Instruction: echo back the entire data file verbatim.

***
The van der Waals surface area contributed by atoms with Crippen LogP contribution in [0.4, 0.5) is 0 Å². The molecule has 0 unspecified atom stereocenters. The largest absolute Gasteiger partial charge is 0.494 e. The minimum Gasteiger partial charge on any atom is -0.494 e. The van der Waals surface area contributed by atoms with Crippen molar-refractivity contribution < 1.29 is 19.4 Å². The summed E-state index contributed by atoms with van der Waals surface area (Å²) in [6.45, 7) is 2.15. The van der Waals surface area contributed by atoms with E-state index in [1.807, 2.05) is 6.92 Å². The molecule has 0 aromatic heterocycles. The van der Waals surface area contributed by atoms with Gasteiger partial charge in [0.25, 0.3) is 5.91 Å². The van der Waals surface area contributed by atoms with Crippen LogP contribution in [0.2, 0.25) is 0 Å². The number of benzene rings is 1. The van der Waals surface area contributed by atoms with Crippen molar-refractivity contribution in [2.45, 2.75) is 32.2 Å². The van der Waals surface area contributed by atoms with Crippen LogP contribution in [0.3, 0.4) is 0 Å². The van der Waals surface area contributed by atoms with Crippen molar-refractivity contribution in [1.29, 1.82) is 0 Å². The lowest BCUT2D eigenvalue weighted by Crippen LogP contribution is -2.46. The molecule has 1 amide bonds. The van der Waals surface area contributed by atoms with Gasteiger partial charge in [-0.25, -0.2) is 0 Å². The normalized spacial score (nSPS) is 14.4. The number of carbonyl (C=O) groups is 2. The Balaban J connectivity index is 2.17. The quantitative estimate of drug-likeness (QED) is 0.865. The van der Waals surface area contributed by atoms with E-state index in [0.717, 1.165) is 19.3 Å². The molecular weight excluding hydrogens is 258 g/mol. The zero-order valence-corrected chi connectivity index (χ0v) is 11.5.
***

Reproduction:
The van der Waals surface area contributed by atoms with Crippen LogP contribution in [0.4, 0.5) is 0 Å². The molecule has 0 unspecified atom stereocenters. The largest absolute Gasteiger partial charge is 0.494 e. The minimum Gasteiger partial charge on any atom is -0.494 e. The van der Waals surface area contributed by atoms with Crippen molar-refractivity contribution < 1.29 is 19.4 Å². The summed E-state index contributed by atoms with van der Waals surface area (Å²) in [6.45, 7) is 2.15. The van der Waals surface area contributed by atoms with E-state index in [1.807, 2.05) is 6.92 Å². The molecule has 0 aromatic heterocycles. The van der Waals surface area contributed by atoms with Gasteiger partial charge in [0.25, 0.3) is 5.91 Å². The van der Waals surface area contributed by atoms with Crippen LogP contribution in [0.2, 0.25) is 0 Å². The number of benzene rings is 1. The van der Waals surface area contributed by atoms with Crippen molar-refractivity contribution in [2.45, 2.75) is 32.2 Å². The van der Waals surface area contributed by atoms with Crippen LogP contribution in [0.3, 0.4) is 0 Å². The van der Waals surface area contributed by atoms with Crippen molar-refractivity contribution in [1.29, 1.82) is 0 Å². The lowest BCUT2D eigenvalue weighted by Crippen LogP contribution is -2.46. The molecule has 1 amide bonds. The van der Waals surface area contributed by atoms with Gasteiger partial charge in [-0.25, -0.2) is 0 Å². The normalized spacial score (nSPS) is 14.4. The number of carbonyl (C=O) groups is 2. The Balaban J connectivity index is 2.17. The quantitative estimate of drug-likeness (QED) is 0.865. The van der Waals surface area contributed by atoms with E-state index in [0.717, 1.165) is 19.3 Å². The molecular weight excluding hydrogens is 258 g/mol. The zero-order valence-corrected chi connectivity index (χ0v) is 11.5.